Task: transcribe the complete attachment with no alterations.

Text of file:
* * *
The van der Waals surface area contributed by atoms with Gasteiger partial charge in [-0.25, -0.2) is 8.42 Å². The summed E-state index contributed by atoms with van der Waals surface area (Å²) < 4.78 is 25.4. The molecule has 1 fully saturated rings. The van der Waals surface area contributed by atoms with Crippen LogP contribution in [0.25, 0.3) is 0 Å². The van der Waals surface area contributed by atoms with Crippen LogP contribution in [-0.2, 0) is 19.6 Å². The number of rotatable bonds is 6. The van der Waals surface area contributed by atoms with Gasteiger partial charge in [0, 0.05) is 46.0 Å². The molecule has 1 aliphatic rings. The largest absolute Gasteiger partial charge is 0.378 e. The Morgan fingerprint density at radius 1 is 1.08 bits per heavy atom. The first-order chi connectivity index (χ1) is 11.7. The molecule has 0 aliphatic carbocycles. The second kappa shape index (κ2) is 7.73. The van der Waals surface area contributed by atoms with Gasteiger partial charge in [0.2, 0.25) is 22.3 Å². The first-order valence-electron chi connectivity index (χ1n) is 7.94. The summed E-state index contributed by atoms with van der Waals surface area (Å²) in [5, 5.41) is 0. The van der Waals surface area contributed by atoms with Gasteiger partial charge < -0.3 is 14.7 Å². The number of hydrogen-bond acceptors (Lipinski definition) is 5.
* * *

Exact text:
The van der Waals surface area contributed by atoms with Gasteiger partial charge in [-0.25, -0.2) is 8.42 Å². The summed E-state index contributed by atoms with van der Waals surface area (Å²) < 4.78 is 25.4. The molecule has 1 fully saturated rings. The van der Waals surface area contributed by atoms with Crippen LogP contribution in [0.25, 0.3) is 0 Å². The van der Waals surface area contributed by atoms with Crippen LogP contribution in [-0.2, 0) is 19.6 Å². The number of rotatable bonds is 6. The van der Waals surface area contributed by atoms with Gasteiger partial charge in [0, 0.05) is 46.0 Å². The molecule has 1 aliphatic rings. The largest absolute Gasteiger partial charge is 0.378 e. The Morgan fingerprint density at radius 1 is 1.08 bits per heavy atom. The first-order chi connectivity index (χ1) is 11.7. The molecule has 0 aliphatic carbocycles. The second kappa shape index (κ2) is 7.73. The van der Waals surface area contributed by atoms with Gasteiger partial charge in [0.2, 0.25) is 22.3 Å². The first-order valence-electron chi connectivity index (χ1n) is 7.94. The summed E-state index contributed by atoms with van der Waals surface area (Å²) in [5, 5.41) is 0. The van der Waals surface area contributed by atoms with Gasteiger partial charge < -0.3 is 14.7 Å². The number of hydrogen-bond acceptors (Lipinski definition) is 5.